Author Spotlight: Heidi E.Y. Stemple
We are delighted to introduce author Heidi E.Y. Stemple to the KIDLIT411 community! Heidi E.Y. Stemple is the author of 18 books for childrens and numerous poems and short stories.
What were you like at school? Can you tell us a little about yourself and your background? Were you good at English?
Unlike lots of people who work in children’s literature, I did not aspire to be a writer. I was always a reader, but, didn’t much like writing. In fact, though I was asked all the time if I wanted to be an author like my mom (author Jane Yolen), my answer was always an emphatic “no.” My college degree is in psychology, not English. After I graduated, I became a Probation/Parole officer in Florida and then a private investigator. All the writing I did was in reports for the Judge. Even though I was always good at writing, I had no intention of doing it for a living. But, life is a bit like writing—you can plot out a strict outline in a perfect story arc with rising tensions, a satisfying resolution, and a happily-ever-after ending, but generally the cast of characters are too stubborn to listen and take you in directions you didn’t plan.
It wasn’t until I was pregnant with my daughter Maddison (now 19), that I gave in and joined my younger brothers, who were already in the family business. In writing that first story (that had a bit of a crime-solving element to it), I realized that I wanted to write more. It’s been 20 years and I keep writing.
Do you write full-time or part-time?
I would consider myself a part-time writer. My “day job” is as a literary assistant. So, even when I am not working, I am working with books. I also speak at schools about writing and growing up in the book business.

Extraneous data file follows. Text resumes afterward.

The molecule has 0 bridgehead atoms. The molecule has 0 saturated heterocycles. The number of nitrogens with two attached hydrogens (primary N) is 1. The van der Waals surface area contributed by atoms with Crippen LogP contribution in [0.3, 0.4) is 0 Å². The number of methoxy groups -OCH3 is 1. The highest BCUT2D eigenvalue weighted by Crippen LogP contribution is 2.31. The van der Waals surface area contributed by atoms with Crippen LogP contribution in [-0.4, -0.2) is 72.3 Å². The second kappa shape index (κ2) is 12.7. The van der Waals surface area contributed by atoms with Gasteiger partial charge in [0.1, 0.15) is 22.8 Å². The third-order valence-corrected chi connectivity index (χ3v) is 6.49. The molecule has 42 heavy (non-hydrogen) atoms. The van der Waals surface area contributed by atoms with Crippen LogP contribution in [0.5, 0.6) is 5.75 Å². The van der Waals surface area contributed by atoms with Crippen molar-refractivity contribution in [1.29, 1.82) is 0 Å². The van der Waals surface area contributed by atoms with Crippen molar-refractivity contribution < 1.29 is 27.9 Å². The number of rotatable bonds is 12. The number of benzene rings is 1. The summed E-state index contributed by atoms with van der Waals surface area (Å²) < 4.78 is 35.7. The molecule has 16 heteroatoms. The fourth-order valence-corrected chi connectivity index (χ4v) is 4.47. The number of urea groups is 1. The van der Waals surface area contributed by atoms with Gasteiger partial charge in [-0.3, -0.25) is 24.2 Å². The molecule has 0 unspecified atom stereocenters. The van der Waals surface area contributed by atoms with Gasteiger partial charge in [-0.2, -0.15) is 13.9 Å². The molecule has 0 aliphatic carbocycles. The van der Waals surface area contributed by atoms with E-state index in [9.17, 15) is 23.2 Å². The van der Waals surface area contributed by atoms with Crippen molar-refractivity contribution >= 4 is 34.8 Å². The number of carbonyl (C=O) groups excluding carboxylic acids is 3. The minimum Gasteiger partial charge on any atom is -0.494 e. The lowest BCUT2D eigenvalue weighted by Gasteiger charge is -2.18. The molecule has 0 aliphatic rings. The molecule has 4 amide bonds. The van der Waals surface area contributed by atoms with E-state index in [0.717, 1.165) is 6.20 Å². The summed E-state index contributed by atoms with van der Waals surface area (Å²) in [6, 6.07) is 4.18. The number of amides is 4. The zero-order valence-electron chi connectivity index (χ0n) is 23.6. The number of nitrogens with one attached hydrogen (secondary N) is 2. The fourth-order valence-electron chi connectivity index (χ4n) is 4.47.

Until this year, I have had at least one kid at home. And, being a mom is a full-time job, too. I would like to tell you that with an empty house (my youngest is now off at college), I have more time to write, but that’s not true. In fact, I recently came to the realization that without a daughter home who needs to be driven around, there are no long gaps of time when I am waiting (sometimes in coffee shops) to pick her up and drive to the next thing. Those gaps were often my best writing times.
I have 3 projects on my my computer right now that need my attention. Maybe I should go home and work on those right now…
What genre are your books? What draws you to this genre?
Most of my books are picture books. I love picture books. I think, when done well, a picture book is the perfect story form. No wasted words, no extra words. Every word (because there are so few) has to count. Telling a long drawn out story is easier than boiling it down to that short form. (Not that I am saying writing a novel is easy—far from it!) I may be a grown up, but I read picture books all the time. I do read novels, too, but, for me, my first love is always the picture book.
Don’t believe me? When I built my house, I brought the carpenter three books: a novel, a picture book, and an oversized picture book. I told him to make sure there were two shelves at the top of each built-in bookcase (there are eleven) for novels, three for picture books, and one at the bottom that could fit the oversized picture books.
|Interior from Mary Celeste|
Do you ever get writer’s block?